State Electric installs chargers for electric vehicles, offer solutions for battery storage, solar panel set up, microgrid connections, and other renewable energy solutions. It partners with industry leaders such as Qmerit, DTE, and ENEL X WAY (the largest producer of worldwide energy solutions).

Detroit River Story Lab Embarks on Second Skiff and Schooner Program

The Detroit River Story Lab’s Skiff and Schooner Program is setting sail for its second summer, this time accommodating more students in its quest to foster connection between the river and its communities.

“The story of the Detroit River is the story of the ongoing cultural, environmental, and economic transformation of our region,” says David Porter, faculty lead of the initiative and professor of English and comparative literature at the University of Michigan. “Our schooner program aboard the tall ship Inland Seas will provide over 300 Detroit-area students the opportunity to experience the river’s beauty and bounty for themselves, and to explore its many-layered connections with their own lives and the lives of their local communities.”

The initiative has 15 three-hour education sails scheduled from June 23 to July 5. Students from 15 Detroit high schools, two colleges, and six youth-serving organizations will board the schooner throughout the summer to learn about various topics focused on the environmental and cultural history of the Detroit River, ranging from marine biology and wildlife restoration to the Underground Railroad.

Students will be taught by staff of the Suttons Bay Inland Seas Education Association, DNR’s Outdoor Adventure Center, U-M faculty, and local experts. Between sails, the Inland Seas schooner will be docked near the lighthouse at Milliken State Park.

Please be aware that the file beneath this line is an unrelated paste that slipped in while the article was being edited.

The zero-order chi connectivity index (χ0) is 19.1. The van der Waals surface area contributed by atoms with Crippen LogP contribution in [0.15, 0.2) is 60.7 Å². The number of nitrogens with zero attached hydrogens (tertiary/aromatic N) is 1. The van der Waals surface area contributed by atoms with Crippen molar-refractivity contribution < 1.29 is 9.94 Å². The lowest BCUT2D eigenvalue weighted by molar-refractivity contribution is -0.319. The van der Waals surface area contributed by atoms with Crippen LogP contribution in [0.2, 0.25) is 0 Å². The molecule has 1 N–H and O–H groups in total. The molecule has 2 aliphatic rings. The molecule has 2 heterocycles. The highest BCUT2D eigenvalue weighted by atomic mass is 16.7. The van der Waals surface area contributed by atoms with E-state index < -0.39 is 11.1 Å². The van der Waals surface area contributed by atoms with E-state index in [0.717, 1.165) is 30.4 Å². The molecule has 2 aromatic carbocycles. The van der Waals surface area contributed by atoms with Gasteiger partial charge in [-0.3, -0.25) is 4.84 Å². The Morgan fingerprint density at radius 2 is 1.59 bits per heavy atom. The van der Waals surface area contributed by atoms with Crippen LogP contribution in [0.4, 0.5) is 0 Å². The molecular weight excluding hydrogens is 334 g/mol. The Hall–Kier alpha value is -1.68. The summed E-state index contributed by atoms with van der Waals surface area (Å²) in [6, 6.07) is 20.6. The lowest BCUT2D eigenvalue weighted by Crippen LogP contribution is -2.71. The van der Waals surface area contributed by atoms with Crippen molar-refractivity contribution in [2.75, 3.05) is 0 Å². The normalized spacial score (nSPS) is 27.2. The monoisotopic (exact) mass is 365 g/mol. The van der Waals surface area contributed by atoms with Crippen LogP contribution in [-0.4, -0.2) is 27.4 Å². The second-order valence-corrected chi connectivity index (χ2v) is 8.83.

The Detroit River Story Lab and the Green Door Initiative received a grant from the Community Foundation for Southeast Michigan to help fund this summer’s river-themed educational programming.

Additional partners include the Charles Wright Museum, DNR’s Outdoor Adventure Center, Detroit Historical Society, Detroit River Project, Inland Seas Education Association and Riverside Marina.

Ann Arbor Science and Nature Center Invites Public to Help Build Playscape Project

The Leslie Science & Nature Center in Ann Arbor is inviting the community to explore its new Nature Playscape online or in-person as ongoing construction continues to expand its offerings.

The current outdoor site features an active play area including a tunnel, underground slide, and a loose parts exploration area. In addition, LSNC announces that Ann Arbor residents Linh and Dug Song have stepped forward to support the project and continue its growth with the addition of a $150,000 gift to fund the water exploration area and a $50,000 matching challenge for the community. This gift comes from the Song Family Fund from the Ann Arbor Area Community Foundation.

“We know firsthand with our own children the importance of safe outdoor spaces to explore together, and we are grateful for so many right here in our community, like the Leslie Science & Nature Center,” says Linh Song.

“We’re proud to support the Nature Playscape project and we challenge the community to join us to support this incredible outdoor space,” says Dug Song.